Georgia (Financial Times, Demetri Sevastopulo and Lauren Fedor) I think is another example of Donny T trying to make sure he stays on both sides of the fence in the “to-lockdown-or-not-to-lockdown, that is the question” debate. He said that he “strongly” disagrees with governor Brian Kemp’s decision to open spas, beauty salons and tattoo parlours from tomorrow and then let residents visit cinemas and restaurants from Monday, but is not really doing anything about it. * SO WHAT? * This would suggest to me that if Georgia gets a second wave, he’ll just blame the governor and if it doesn’t, he’ll probably take the credit indirectly! Georgia has not yet met White House guidelines for reopening, which say that lockdowns should remain in place until coronavirus cases have fallen for 14 days in a row. It was one of the last states to impose a lockdown and is on track to be one of the first to lift restrictions. Let’s hope people don’t have to pay for these decisions with their lives.
Elsewhere, South Korea boosts coronavirus stimulus package to $200bn (Financial Times, Edward White and Song Jung-a) shows that South Korean president Moon Jae-in unveiled a major increase in spending to help industries affected by the crisis. This just serves to highlight concerns for the long-term effects of the outbreak. Talking of which, France’s testing weakness shows challenges lifting lockdowns (Financial Times, Leila Abboud and David Keohane) highlights potential difficulties facing President Macron in his aim to start lifting quarantine conditions in mid-May. Specifically, his scientific adviser says that the country is going to have to be able to triple its current testing capacity. Jean-François Delfraissy says France needs to be able to perform 500,000 tests per week by the current May 11th deadline but current capability is 150,000 per week. Just to put that into context, the UK is currently performing 120,000 tests per week versus Germany with 350,000 and Italy and Spain about 300,000 each.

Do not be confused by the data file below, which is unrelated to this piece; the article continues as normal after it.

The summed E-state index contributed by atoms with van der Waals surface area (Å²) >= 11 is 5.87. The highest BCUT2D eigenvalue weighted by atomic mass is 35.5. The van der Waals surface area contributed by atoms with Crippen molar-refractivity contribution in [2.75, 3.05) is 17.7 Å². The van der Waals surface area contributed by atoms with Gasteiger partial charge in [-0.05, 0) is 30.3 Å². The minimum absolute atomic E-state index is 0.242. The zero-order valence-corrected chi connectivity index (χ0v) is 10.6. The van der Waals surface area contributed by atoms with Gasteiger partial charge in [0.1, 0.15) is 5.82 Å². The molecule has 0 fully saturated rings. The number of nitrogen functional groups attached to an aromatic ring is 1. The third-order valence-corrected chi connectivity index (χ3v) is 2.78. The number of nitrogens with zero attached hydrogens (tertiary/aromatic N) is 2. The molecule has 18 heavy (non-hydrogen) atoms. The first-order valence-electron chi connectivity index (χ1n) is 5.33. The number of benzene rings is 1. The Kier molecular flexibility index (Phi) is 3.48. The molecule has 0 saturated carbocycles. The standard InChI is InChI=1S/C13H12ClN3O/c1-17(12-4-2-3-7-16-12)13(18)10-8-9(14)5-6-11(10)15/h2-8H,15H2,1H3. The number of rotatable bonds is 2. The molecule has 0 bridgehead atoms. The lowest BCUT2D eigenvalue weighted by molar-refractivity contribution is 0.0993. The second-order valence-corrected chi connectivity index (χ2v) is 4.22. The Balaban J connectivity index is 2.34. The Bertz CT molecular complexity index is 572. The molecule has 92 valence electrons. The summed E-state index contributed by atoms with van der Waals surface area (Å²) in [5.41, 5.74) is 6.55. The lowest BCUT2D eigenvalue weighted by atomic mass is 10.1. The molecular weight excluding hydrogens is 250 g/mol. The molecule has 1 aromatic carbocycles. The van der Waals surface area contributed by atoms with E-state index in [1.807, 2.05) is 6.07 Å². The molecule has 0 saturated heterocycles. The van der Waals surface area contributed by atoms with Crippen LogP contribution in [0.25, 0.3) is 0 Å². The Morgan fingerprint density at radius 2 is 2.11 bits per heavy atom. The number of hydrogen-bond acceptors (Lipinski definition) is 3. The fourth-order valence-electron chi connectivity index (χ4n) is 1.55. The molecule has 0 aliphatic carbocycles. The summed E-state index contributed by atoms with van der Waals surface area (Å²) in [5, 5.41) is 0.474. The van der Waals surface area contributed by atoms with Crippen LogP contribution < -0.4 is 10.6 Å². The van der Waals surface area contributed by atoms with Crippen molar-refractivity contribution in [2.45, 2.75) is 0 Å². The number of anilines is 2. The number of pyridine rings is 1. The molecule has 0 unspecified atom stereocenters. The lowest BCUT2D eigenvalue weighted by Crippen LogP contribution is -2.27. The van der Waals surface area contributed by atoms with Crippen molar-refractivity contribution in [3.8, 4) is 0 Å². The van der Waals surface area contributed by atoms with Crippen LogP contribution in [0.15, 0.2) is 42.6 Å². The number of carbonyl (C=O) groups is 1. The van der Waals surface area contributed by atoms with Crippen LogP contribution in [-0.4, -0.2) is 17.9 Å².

Meanwhile, Inflation falls to 1.5% as demand evaporates (The Times, Gurpreet Narwan) shows that the combination of weak consumer demand and lower oil prices has dented inflation. The latest data from the Office for National Statistics shows that it fell from 1.7% in February to 1.5% in March. * SO WHAT? * I would say that this was within market expectations, but as the data was collected on March 17th – a week before the UK lockdown began – I imagine it could get worse.
Although M&A isn’t completely dead, there seems to be a steady trickle of acquirers trying to back-out of previous deals…